During the prewar period, feminists in several Western European countries joined a campaign that had two objectives: to transform marriage into an egalitarian and cooperative relationship, and to raise the status of unmarried mothers and their children. They hoped that both of these reforms would contribute to the resolution of the maternal dilemma by rescuing mothers from the subjection of marriage and the outcast disgrace of “illegitimate” child-bearing and recognizing them as free citizens. But this era’s debates also raised problems which would continue to beset policymakers throughout the twentieth century. For given that motherhood was now a public concern, how should the state support mothers? Indirectly, by encouraging monogamous marriage, vindicating the rights of married women, and enforcing paternal support obligations? Or directly, by recognizing and subsidizing mother-headed households? And which of these arrangements would do the most to pro­mote the freedom and dignity of mothers? These questions would become even more important in the context of the debate on the economic basis of motherhood, which will be the subject of the next chapter.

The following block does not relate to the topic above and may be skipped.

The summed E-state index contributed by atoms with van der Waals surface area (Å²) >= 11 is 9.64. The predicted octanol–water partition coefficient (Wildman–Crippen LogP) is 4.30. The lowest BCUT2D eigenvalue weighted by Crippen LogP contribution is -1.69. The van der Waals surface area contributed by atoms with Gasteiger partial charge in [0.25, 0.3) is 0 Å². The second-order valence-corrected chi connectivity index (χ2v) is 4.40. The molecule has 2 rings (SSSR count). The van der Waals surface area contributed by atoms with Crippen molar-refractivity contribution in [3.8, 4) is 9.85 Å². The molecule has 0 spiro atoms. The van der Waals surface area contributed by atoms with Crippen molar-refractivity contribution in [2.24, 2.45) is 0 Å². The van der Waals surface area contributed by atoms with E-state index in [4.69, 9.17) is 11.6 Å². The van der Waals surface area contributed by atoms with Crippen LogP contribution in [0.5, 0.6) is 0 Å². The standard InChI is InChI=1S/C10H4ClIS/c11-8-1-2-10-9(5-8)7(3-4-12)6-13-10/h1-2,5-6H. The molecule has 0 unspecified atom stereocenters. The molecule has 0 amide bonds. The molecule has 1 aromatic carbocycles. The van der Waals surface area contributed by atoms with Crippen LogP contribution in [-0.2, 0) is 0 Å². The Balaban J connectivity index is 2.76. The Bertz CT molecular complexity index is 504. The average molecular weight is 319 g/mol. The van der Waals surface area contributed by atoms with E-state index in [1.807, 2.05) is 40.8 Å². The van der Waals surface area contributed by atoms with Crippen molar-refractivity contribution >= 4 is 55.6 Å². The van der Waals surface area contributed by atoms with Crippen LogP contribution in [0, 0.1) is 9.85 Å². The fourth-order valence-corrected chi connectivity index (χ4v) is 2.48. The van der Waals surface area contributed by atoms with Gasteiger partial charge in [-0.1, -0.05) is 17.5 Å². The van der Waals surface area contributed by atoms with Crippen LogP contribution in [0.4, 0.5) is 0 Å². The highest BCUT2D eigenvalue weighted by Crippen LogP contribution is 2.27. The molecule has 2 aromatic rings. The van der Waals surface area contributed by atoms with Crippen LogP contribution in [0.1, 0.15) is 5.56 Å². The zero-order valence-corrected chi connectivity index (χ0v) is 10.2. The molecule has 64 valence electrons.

T he Single Mother

The kindergarten of the Pestalozzi-Froebel House, an educational institution in Berlin. (Photograph from Clara Richter, Bilder aus dem Kinderleben des Pestalozzi-Froebel Hauses, Hamburg, 1904.)